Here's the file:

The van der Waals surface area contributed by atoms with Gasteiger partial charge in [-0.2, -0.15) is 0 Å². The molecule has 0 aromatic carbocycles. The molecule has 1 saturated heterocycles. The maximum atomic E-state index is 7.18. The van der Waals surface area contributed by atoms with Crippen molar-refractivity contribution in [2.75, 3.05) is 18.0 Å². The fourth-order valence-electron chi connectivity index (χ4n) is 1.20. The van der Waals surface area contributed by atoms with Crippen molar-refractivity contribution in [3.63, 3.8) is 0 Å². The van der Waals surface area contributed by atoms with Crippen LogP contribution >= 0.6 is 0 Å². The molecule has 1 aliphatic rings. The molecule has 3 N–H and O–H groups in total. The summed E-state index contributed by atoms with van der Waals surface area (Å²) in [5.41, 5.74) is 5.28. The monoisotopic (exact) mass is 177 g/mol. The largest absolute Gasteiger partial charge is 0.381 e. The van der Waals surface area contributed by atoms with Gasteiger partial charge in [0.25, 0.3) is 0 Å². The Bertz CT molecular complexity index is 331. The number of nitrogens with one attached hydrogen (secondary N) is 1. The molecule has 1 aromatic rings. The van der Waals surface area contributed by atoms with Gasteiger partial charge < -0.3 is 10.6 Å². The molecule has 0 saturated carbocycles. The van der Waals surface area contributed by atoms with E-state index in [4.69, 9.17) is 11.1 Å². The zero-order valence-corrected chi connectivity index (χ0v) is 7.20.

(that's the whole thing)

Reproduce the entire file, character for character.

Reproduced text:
The van der Waals surface area contributed by atoms with Gasteiger partial charge in [-0.2, -0.15) is 0 Å². The molecule has 0 aromatic carbocycles. The molecule has 1 saturated heterocycles. The maximum atomic E-state index is 7.18. The van der Waals surface area contributed by atoms with Crippen molar-refractivity contribution in [2.75, 3.05) is 18.0 Å². The fourth-order valence-electron chi connectivity index (χ4n) is 1.20. The van der Waals surface area contributed by atoms with Crippen molar-refractivity contribution in [3.63, 3.8) is 0 Å². The van der Waals surface area contributed by atoms with Crippen LogP contribution >= 0.6 is 0 Å². The molecule has 1 aliphatic rings. The molecule has 3 N–H and O–H groups in total. The summed E-state index contributed by atoms with van der Waals surface area (Å²) in [5.41, 5.74) is 5.28. The monoisotopic (exact) mass is 177 g/mol. The largest absolute Gasteiger partial charge is 0.381 e. The van der Waals surface area contributed by atoms with Gasteiger partial charge in [0.25, 0.3) is 0 Å². The Bertz CT molecular complexity index is 331. The number of nitrogens with one attached hydrogen (secondary N) is 1. The molecule has 1 aromatic rings. The van der Waals surface area contributed by atoms with Gasteiger partial charge < -0.3 is 10.6 Å². The molecule has 0 saturated carbocycles. The van der Waals surface area contributed by atoms with E-state index in [4.69, 9.17) is 11.1 Å². The zero-order valence-corrected chi connectivity index (χ0v) is 7.20.